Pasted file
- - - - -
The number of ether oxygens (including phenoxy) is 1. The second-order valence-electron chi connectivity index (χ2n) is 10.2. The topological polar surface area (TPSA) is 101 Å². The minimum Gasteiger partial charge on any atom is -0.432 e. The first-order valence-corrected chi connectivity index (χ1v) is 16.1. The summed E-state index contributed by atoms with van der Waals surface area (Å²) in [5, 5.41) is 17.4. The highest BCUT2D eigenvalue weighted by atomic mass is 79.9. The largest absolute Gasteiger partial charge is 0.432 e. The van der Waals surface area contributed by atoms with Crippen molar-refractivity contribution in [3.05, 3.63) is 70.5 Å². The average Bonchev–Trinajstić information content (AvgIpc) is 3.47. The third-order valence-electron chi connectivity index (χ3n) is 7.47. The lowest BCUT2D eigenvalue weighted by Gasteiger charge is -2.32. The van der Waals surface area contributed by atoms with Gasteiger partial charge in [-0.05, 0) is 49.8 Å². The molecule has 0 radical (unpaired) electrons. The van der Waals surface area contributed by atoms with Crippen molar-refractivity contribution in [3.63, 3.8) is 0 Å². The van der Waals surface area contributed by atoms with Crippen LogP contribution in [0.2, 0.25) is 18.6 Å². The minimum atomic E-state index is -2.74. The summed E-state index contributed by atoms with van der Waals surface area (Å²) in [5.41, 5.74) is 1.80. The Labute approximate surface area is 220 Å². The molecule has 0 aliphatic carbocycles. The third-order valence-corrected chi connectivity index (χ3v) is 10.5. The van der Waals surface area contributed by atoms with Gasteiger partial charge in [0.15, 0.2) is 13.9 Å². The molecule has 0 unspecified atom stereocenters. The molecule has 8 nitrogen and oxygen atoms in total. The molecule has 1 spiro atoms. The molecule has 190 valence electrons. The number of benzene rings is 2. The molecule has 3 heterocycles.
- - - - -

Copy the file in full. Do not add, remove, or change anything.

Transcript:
The number of ether oxygens (including phenoxy) is 1. The second-order valence-electron chi connectivity index (χ2n) is 10.2. The topological polar surface area (TPSA) is 101 Å². The minimum Gasteiger partial charge on any atom is -0.432 e. The first-order valence-corrected chi connectivity index (χ1v) is 16.1. The summed E-state index contributed by atoms with van der Waals surface area (Å²) in [5, 5.41) is 17.4. The highest BCUT2D eigenvalue weighted by atomic mass is 79.9. The largest absolute Gasteiger partial charge is 0.432 e. The van der Waals surface area contributed by atoms with Crippen molar-refractivity contribution in [3.05, 3.63) is 70.5 Å². The average Bonchev–Trinajstić information content (AvgIpc) is 3.47. The third-order valence-electron chi connectivity index (χ3n) is 7.47. The lowest BCUT2D eigenvalue weighted by Gasteiger charge is -2.32. The van der Waals surface area contributed by atoms with Gasteiger partial charge in [-0.05, 0) is 49.8 Å². The molecule has 0 radical (unpaired) electrons. The van der Waals surface area contributed by atoms with Crippen molar-refractivity contribution in [3.63, 3.8) is 0 Å². The van der Waals surface area contributed by atoms with Crippen LogP contribution in [0.2, 0.25) is 18.6 Å². The minimum atomic E-state index is -2.74. The summed E-state index contributed by atoms with van der Waals surface area (Å²) in [5.41, 5.74) is 1.80. The Labute approximate surface area is 220 Å². The molecule has 0 aliphatic carbocycles. The third-order valence-corrected chi connectivity index (χ3v) is 10.5. The van der Waals surface area contributed by atoms with Gasteiger partial charge in [0.15, 0.2) is 13.9 Å². The molecule has 0 unspecified atom stereocenters. The molecule has 8 nitrogen and oxygen atoms in total. The molecule has 1 spiro atoms. The molecule has 190 valence electrons. The number of benzene rings is 2. The molecule has 3 heterocycles.